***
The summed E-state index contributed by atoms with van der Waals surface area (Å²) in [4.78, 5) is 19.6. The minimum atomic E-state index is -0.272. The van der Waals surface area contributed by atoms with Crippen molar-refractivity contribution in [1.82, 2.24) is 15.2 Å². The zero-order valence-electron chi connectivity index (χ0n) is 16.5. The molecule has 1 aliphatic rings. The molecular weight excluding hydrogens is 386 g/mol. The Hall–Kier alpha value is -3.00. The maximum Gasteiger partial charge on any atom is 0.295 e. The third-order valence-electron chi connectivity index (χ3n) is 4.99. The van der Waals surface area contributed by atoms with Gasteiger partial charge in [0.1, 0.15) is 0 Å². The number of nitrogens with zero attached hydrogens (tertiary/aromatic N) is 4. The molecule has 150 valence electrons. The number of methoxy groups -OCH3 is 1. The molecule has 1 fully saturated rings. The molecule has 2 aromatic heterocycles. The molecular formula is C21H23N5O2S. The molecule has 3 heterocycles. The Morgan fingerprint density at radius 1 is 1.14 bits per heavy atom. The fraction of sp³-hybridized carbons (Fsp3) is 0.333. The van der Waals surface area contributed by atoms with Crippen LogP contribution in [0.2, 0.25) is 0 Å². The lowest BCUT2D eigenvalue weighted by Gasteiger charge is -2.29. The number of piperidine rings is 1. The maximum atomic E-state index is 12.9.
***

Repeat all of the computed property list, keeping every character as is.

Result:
The summed E-state index contributed by atoms with van der Waals surface area (Å²) in [4.78, 5) is 19.6. The minimum atomic E-state index is -0.272. The van der Waals surface area contributed by atoms with Crippen molar-refractivity contribution in [1.82, 2.24) is 15.2 Å². The zero-order valence-electron chi connectivity index (χ0n) is 16.5. The molecule has 1 aliphatic rings. The molecular weight excluding hydrogens is 386 g/mol. The Hall–Kier alpha value is -3.00. The maximum Gasteiger partial charge on any atom is 0.295 e. The third-order valence-electron chi connectivity index (χ3n) is 4.99. The van der Waals surface area contributed by atoms with Gasteiger partial charge in [0.1, 0.15) is 0 Å². The number of nitrogens with zero attached hydrogens (tertiary/aromatic N) is 4. The molecule has 150 valence electrons. The number of methoxy groups -OCH3 is 1. The molecule has 1 fully saturated rings. The molecule has 2 aromatic heterocycles. The molecular formula is C21H23N5O2S. The molecule has 3 heterocycles. The Morgan fingerprint density at radius 1 is 1.14 bits per heavy atom. The fraction of sp³-hybridized carbons (Fsp3) is 0.333. The van der Waals surface area contributed by atoms with Crippen LogP contribution in [0.2, 0.25) is 0 Å². The lowest BCUT2D eigenvalue weighted by Gasteiger charge is -2.29. The number of piperidine rings is 1. The maximum atomic E-state index is 12.9.